Hypoxia promotes tumor cell survival in acidic conditions by preserving ATP levels

Authors

  • Scott K. Parks,

    Corresponding author
    1. Institute for Research on Cancer and Aging, Nice (IRCAN), University of Nice-Sophia Antipolis, CNRS UMR7284, INSERM U1081, Centre A. Lacassagne, Nice, France
    • Centre A. Lacassagne, 33 av. de Valombrose, Nice 06189, France.
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  • Nathalie M. Mazure,

    1. Institute for Research on Cancer and Aging, Nice (IRCAN), University of Nice-Sophia Antipolis, CNRS UMR7284, INSERM U1081, Centre A. Lacassagne, Nice, France
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  • Laurent Counillon,

    1. Laboratory of Molecular and PhysioMedicine CNRS FRE 3472–LP2M University of Nice-Sophia Antipolis, Nice, France
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  • Jacques Pouysségur

    1. Institute for Research on Cancer and Aging, Nice (IRCAN), University of Nice-Sophia Antipolis, CNRS UMR7284, INSERM U1081, Centre A. Lacassagne, Nice, France
    2. Centre Scientifique de Monaco, Monaco
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Abstract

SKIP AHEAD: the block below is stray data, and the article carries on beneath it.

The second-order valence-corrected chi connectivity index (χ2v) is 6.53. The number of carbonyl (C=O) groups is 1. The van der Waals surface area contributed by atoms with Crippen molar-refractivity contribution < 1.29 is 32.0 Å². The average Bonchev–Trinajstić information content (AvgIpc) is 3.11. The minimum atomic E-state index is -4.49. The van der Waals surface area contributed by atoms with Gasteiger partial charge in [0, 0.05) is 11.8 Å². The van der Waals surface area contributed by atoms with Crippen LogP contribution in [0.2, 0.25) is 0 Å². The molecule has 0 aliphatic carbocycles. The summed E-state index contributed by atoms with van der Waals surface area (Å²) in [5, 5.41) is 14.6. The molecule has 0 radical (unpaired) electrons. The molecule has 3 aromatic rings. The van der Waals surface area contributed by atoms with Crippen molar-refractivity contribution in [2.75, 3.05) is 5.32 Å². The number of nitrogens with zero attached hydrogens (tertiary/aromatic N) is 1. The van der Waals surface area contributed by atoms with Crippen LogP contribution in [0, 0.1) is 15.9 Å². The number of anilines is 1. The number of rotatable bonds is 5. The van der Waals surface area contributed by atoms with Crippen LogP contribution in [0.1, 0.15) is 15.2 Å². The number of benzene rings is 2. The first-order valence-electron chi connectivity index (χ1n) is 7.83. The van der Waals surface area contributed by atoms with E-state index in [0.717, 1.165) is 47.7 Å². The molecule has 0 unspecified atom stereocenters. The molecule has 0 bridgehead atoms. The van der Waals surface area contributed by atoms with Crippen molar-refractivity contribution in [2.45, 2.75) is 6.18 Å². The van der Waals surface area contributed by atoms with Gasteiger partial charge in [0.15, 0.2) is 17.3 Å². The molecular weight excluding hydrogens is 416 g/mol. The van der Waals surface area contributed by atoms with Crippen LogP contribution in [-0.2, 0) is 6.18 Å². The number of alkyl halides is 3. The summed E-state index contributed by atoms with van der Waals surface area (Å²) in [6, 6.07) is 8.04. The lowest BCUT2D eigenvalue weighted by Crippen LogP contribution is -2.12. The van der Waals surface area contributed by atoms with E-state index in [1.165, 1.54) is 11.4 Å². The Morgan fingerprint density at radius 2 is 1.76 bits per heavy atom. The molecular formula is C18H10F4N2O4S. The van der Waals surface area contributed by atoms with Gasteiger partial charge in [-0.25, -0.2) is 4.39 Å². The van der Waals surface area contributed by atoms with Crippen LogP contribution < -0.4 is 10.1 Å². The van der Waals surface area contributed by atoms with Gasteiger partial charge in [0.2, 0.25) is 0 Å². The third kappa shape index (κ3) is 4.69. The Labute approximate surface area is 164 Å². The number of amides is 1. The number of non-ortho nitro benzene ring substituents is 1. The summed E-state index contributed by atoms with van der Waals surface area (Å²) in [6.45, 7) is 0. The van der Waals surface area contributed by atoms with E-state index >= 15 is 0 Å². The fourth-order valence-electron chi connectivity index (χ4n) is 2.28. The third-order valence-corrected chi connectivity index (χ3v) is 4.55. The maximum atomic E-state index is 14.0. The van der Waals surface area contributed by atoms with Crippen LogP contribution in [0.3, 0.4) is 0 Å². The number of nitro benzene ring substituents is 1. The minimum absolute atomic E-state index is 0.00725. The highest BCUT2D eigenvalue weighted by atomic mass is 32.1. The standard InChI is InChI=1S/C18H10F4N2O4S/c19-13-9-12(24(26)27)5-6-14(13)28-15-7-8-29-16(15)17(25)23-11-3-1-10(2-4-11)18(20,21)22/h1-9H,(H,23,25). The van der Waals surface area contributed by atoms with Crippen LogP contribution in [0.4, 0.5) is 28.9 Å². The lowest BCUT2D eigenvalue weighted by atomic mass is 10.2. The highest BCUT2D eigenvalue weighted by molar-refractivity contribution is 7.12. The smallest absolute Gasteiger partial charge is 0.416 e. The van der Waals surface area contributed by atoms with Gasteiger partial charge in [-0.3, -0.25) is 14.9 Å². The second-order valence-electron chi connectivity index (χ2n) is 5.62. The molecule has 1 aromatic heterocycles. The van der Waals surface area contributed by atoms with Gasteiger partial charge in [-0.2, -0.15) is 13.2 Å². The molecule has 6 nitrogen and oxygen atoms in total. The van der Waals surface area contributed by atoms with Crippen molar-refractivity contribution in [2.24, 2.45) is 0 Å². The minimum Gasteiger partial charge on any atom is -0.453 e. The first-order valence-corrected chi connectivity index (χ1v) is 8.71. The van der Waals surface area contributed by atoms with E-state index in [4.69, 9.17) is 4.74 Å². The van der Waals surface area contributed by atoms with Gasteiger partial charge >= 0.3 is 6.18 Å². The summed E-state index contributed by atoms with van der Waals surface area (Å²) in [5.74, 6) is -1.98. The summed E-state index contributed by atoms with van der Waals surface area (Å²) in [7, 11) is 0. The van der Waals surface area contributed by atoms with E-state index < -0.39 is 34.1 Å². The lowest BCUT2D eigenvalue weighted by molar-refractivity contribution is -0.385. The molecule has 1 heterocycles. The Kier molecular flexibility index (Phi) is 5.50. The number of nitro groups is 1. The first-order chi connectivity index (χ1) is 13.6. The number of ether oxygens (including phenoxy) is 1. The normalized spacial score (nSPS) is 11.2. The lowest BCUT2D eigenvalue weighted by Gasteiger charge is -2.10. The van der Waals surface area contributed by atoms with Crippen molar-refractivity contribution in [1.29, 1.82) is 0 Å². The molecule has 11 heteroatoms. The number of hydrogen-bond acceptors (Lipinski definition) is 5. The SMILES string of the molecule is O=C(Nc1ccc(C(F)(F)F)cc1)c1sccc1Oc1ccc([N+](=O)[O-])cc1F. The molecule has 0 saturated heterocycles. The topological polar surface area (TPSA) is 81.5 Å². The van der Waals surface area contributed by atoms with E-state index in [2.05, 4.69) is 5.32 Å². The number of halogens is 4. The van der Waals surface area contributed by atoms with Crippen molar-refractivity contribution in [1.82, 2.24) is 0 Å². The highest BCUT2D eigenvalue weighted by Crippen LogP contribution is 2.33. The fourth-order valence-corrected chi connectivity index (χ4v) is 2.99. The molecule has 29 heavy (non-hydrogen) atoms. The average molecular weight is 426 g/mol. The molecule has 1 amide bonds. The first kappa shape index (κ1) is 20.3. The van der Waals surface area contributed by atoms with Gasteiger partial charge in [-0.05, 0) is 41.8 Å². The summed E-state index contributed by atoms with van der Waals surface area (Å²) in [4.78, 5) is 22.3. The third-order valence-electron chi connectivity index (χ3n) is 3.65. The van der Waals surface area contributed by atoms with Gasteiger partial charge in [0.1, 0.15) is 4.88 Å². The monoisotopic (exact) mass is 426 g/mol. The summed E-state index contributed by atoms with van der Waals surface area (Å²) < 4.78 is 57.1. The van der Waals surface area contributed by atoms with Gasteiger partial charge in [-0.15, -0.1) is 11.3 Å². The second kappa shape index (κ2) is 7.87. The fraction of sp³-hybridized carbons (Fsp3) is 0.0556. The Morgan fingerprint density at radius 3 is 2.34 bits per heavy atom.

The efficacy of targeting pH disruption to induce cell death in the acidic and hypoxic tumor microenvironment continues to be assessed. Here we analyzed the impact of varying levels of hypoxia in acidic conditions on fibroblast and tumor cell survival. Across all cell lines tested, hypoxia (1% O2) provided protection against acidosis induced cell death compared to normoxia. Meanwhile severe hypoxia (0.1% O2) removed this protection and in some cases exacerbated acidosis-induced cell death. Differential survival between cell types during external acidosis correlated with their respective intracellular pH regulating capabilities. Cellular ATP measurements were conducted to determine their contribution to cell survival under these combined stresses. In general, hypoxia (1% O2) maintained elevated ATP levels in acidic conditions while severe hypoxia did not. To further explore this interaction we combined acidosis with ATP depletion using 2-deoxyglucose and observed an enhanced rate of cell mortality. Striking results were also observed with hypoxia providing protection against cell death in spite of a severe metabolic stress induced by a combination of acidosis and oligomycin. Finally, we demonstrated that both HIF1α and HIF2α expression were drastically reduced in hypoxic and acidic conditions indicating a sensitivity of this protein to cellular pH conditions. This knockdown of HIF expression by acidosis has implications for the development of therapies targeting the disruption of cellular pH regulation. Our results reinforce the proof of concept that acidosis and metabolic disruption affecting ATP levels could be exploited as a tumor cell killing strategy. J. Cell. Physiol. 228: 1854–1862, 2013. © 2013 Wiley Periodicals, Inc.

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